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 Post subject: Complexity as width x depth
Post #1 Posted: Sun Jul 26, 2020 12:09 pm 
Gosei
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As stated in another thread, the relative complexity of a go problem can be approximated by the number of variations you need to go through (width) and the length of longest variation (depth). Relative complexity because it depends on a player's strength: a stronger player will consider fewer candidates and will see earlier what the result of a variation will be. For example, the L-group is probably a complex problem for a novice, while it's an end state of a variation for an experienced player (it's dead).

My favorite app gives me a daily diet of 2 easy problems, 2 medium ones and 2 hard problems. For me, KGS 2d, the easy problems require no reading and can be solved at a glance. The medium ones require a little reading and I occasional fail. The hard problems require considerable reading and I get them wrong fairly often.

Examples:

Click Here To Show Diagram Code
[go]$$B Easy 1
$$ ----------------------
$$ | . . . . . . . . . .
$$ | O O . . . . . . . .
$$ | X X O O O . . . . .
$$ | . X X X O . . . . .
$$ | 1 a O X O . . . . .
$$ | O . X X O . . . . .
$$ | O X X O . . . . . .
$$ | . O O O . . . . . .
$$ | . . . . . . . . . .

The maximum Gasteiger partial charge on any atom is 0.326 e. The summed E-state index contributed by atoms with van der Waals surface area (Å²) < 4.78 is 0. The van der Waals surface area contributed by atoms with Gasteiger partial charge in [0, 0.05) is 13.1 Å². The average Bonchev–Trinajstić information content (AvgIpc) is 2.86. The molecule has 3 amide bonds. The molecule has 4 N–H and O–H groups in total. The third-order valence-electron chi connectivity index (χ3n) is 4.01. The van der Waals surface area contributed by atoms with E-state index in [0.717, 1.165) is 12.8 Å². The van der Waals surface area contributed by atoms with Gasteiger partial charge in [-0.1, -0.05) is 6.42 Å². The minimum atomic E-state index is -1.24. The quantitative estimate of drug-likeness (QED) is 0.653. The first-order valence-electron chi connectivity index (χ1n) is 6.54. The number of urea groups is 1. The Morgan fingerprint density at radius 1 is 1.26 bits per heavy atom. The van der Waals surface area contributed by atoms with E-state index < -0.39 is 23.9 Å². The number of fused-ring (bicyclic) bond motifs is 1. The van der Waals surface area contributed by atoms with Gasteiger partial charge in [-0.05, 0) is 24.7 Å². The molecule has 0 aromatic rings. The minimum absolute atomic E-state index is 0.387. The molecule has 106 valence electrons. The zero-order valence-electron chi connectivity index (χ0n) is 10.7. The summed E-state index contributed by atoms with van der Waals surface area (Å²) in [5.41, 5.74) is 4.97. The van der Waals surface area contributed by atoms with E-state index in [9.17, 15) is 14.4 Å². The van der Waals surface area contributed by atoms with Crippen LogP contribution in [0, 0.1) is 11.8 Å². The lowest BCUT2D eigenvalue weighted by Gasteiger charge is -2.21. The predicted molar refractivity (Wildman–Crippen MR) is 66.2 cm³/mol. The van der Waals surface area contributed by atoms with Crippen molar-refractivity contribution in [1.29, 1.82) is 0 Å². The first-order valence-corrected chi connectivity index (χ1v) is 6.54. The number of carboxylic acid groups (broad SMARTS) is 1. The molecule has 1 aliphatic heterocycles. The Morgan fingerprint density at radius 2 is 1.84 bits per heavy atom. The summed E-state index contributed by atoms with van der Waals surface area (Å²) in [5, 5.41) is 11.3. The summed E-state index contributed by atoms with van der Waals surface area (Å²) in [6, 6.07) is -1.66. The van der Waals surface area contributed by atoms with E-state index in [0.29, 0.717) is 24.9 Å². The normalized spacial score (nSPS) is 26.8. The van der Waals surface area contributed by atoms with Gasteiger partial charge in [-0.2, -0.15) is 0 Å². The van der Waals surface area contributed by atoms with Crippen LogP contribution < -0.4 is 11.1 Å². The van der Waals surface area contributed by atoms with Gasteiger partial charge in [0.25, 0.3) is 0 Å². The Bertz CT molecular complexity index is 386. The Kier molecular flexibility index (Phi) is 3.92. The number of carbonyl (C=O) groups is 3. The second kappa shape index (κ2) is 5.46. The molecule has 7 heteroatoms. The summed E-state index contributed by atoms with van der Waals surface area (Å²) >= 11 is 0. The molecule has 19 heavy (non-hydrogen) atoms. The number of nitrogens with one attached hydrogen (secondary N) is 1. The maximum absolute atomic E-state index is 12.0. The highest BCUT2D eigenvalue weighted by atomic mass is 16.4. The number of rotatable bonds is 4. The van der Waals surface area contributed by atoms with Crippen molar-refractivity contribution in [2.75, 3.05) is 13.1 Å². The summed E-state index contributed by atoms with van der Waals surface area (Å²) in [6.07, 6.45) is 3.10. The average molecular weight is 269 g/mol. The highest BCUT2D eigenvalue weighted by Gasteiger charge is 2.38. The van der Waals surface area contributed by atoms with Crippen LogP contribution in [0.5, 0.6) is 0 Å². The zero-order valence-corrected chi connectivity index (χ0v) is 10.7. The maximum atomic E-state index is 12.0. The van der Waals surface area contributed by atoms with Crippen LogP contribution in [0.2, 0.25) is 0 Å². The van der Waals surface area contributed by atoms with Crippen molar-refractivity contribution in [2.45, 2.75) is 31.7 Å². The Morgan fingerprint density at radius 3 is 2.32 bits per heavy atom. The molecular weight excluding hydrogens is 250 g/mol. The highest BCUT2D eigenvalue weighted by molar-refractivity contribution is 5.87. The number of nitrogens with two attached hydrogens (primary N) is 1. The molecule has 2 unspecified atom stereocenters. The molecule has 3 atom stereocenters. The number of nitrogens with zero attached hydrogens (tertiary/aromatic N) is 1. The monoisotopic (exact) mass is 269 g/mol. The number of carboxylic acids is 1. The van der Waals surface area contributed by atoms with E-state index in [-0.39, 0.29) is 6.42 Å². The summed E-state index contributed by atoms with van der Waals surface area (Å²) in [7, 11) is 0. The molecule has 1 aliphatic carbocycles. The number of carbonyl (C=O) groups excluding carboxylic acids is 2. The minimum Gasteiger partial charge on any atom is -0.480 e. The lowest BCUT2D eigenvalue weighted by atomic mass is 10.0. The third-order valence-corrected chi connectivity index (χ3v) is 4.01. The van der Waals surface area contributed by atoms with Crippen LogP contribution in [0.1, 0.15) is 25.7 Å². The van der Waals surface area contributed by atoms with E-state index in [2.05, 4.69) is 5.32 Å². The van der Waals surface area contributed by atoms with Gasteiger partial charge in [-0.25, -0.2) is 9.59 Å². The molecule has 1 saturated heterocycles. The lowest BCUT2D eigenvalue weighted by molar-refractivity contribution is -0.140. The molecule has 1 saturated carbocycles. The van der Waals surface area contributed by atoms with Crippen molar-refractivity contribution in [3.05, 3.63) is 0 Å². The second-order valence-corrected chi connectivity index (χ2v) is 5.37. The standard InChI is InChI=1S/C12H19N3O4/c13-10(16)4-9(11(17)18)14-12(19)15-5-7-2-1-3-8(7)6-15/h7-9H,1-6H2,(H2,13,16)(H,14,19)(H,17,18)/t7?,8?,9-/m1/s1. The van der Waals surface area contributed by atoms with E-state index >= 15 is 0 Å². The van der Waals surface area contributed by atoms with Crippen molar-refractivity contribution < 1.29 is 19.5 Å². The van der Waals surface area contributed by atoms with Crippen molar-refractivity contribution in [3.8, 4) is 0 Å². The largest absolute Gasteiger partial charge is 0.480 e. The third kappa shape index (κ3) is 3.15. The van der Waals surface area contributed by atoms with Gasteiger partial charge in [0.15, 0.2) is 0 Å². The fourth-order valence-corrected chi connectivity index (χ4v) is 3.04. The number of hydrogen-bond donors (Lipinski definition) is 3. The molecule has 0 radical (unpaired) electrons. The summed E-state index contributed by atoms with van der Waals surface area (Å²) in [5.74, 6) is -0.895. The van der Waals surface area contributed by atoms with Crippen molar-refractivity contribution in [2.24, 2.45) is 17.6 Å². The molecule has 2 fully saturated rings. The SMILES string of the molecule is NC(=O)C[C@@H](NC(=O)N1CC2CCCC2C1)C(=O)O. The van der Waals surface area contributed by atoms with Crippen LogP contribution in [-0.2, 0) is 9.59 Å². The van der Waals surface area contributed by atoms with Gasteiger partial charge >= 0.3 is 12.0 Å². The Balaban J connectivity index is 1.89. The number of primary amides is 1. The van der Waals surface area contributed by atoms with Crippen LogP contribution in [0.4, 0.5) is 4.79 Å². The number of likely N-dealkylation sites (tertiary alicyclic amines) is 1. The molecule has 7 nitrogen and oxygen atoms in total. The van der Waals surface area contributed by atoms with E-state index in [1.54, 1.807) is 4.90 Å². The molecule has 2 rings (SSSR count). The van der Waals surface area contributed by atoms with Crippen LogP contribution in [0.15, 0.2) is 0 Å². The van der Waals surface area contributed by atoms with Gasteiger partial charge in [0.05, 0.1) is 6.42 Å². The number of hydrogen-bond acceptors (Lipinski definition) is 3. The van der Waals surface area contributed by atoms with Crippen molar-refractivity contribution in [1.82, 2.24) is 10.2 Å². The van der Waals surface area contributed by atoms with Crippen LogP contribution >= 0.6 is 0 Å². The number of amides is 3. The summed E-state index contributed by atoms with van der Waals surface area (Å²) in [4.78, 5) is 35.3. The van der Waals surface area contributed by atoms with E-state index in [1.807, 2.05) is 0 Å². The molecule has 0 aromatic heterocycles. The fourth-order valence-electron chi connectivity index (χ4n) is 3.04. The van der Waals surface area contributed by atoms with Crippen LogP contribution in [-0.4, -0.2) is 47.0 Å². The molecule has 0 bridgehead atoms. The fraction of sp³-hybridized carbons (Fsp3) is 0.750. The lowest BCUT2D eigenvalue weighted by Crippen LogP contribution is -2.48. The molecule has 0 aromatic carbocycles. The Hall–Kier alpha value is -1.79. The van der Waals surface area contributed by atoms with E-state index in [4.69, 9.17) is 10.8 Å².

$$ | . . . . . . . . . .[/go]


Today's Easy 1 is ridiculously easy. The primitive move at A doesn't work because of White's obvious answer at :b1:. Playing :b1: instead comes in a split second.

Width: 2. Depth 2.


Click Here To Show Diagram Code
[go]$$B Easy 2
$$ ----------------------
$$ | . 3 . O X . . . . .
$$ | X 1 O O X . . . . .
$$ | X O X O X . . . . .
$$ | . O 2 X X . . . . .
$$ | O O O . . . . . . .
$$ | . X . X . . . . . .
$$ | . X . . X . . . . .
$$ | . . . . . . . . . .
$$ | . . . . . . . . . .[/go]


Today's Easy 2 is deceptively easy: it's easy to see what the problem conceiver wants us to see. Again, the plain move ( :b1: at :w2: ) doesn't work and :b1: does. This time however it requires experience to assess the results of these two variations. In the failed variation, Black can still play :b3: and it may give a beginner a hard time to figure out if this is bent 4 or not (it isn't). In the successful variation, the result is eye against no eye and one has to see the approach liberty giving Black the edge in the capturing race (or read out the whole thing). Depending on how you look at it, width = 2 and depth is 3 or 8.

The problem is harder than the previous problem, even if the number of variations is equal, because this requires more depth of reading and/or a higher level of evaluation.

Click Here To Show Diagram Code
[go]$$B Medium
$$ ----------------------
$$ | . . . . . . . . . .
$$ | . a X . X . . . . .
$$ | . O O X . . . . . .
$$ | . 2 X O X . . . . .
$$ | . 1 O O X . . . . .
$$ | . 5 3 X O . . . . .
$$ | . O . . O . . . . .
$$ | . . O . . . . . . .
$$ | . . . . . . . . . .[/go]


One of the 2 medium problems is presented here. Again it's fairly easy to know what the composer wants us to do. After 5 moves there's a clear winner in the capturing race, Black 4 against White 3, but it may require additional reading to see that White can't make use of any special properties of the corner.

:w2: at :b3: is 1 variation and best for both. :b1: at :w2: or at A can be quickly dismissed. Width is 2 (or 4) and depth is 5 (or 11). The problem is on the easy side of medium.


Last edited by Knotwilg on Sun Jul 26, 2020 12:52 pm, edited 1 time in total.
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 Post subject: Re: Complexity as width x depth
Post #2 Posted: Sun Jul 26, 2020 12:36 pm 
Tengen